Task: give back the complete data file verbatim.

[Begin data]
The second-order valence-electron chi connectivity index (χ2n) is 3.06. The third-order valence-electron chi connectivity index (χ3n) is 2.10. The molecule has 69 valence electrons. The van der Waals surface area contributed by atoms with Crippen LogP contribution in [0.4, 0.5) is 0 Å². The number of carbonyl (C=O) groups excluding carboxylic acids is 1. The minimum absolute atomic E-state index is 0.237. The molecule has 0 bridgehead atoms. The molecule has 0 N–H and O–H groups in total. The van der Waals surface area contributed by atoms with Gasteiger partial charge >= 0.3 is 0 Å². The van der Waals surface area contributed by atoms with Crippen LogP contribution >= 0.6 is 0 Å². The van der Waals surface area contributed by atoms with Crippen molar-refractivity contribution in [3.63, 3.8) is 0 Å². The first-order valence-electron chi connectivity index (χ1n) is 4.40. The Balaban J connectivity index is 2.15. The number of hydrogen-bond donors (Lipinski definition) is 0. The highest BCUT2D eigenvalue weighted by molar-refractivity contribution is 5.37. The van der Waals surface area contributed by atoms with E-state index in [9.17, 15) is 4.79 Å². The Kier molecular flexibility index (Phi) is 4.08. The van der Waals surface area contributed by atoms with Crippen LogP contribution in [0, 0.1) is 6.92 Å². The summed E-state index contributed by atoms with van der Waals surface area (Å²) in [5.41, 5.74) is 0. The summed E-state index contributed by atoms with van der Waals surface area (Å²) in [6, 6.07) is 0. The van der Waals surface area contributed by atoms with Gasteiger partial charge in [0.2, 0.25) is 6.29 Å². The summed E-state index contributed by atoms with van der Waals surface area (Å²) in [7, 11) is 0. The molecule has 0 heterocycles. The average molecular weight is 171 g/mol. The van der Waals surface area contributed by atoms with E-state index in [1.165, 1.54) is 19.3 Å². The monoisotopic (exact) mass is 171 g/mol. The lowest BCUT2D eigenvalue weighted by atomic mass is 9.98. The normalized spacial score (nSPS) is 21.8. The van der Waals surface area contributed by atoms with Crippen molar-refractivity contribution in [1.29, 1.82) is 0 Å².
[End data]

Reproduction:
The second-order valence-electron chi connectivity index (χ2n) is 3.06. The third-order valence-electron chi connectivity index (χ3n) is 2.10. The molecule has 69 valence electrons. The van der Waals surface area contributed by atoms with Crippen LogP contribution in [0.4, 0.5) is 0 Å². The number of carbonyl (C=O) groups excluding carboxylic acids is 1. The minimum absolute atomic E-state index is 0.237. The molecule has 0 bridgehead atoms. The molecule has 0 N–H and O–H groups in total. The van der Waals surface area contributed by atoms with Gasteiger partial charge >= 0.3 is 0 Å². The van der Waals surface area contributed by atoms with Crippen LogP contribution >= 0.6 is 0 Å². The van der Waals surface area contributed by atoms with Crippen molar-refractivity contribution in [3.63, 3.8) is 0 Å². The first-order valence-electron chi connectivity index (χ1n) is 4.40. The Balaban J connectivity index is 2.15. The number of hydrogen-bond donors (Lipinski definition) is 0. The highest BCUT2D eigenvalue weighted by molar-refractivity contribution is 5.37. The van der Waals surface area contributed by atoms with E-state index in [9.17, 15) is 4.79 Å². The Kier molecular flexibility index (Phi) is 4.08. The van der Waals surface area contributed by atoms with Crippen LogP contribution in [0, 0.1) is 6.92 Å². The summed E-state index contributed by atoms with van der Waals surface area (Å²) in [5.41, 5.74) is 0. The summed E-state index contributed by atoms with van der Waals surface area (Å²) in [6, 6.07) is 0. The van der Waals surface area contributed by atoms with Gasteiger partial charge in [0.2, 0.25) is 6.29 Å². The summed E-state index contributed by atoms with van der Waals surface area (Å²) in [7, 11) is 0. The molecule has 0 heterocycles. The average molecular weight is 171 g/mol. The van der Waals surface area contributed by atoms with E-state index in [1.165, 1.54) is 19.3 Å². The monoisotopic (exact) mass is 171 g/mol. The lowest BCUT2D eigenvalue weighted by atomic mass is 9.98. The normalized spacial score (nSPS) is 21.8. The van der Waals surface area contributed by atoms with Crippen molar-refractivity contribution in [1.29, 1.82) is 0 Å².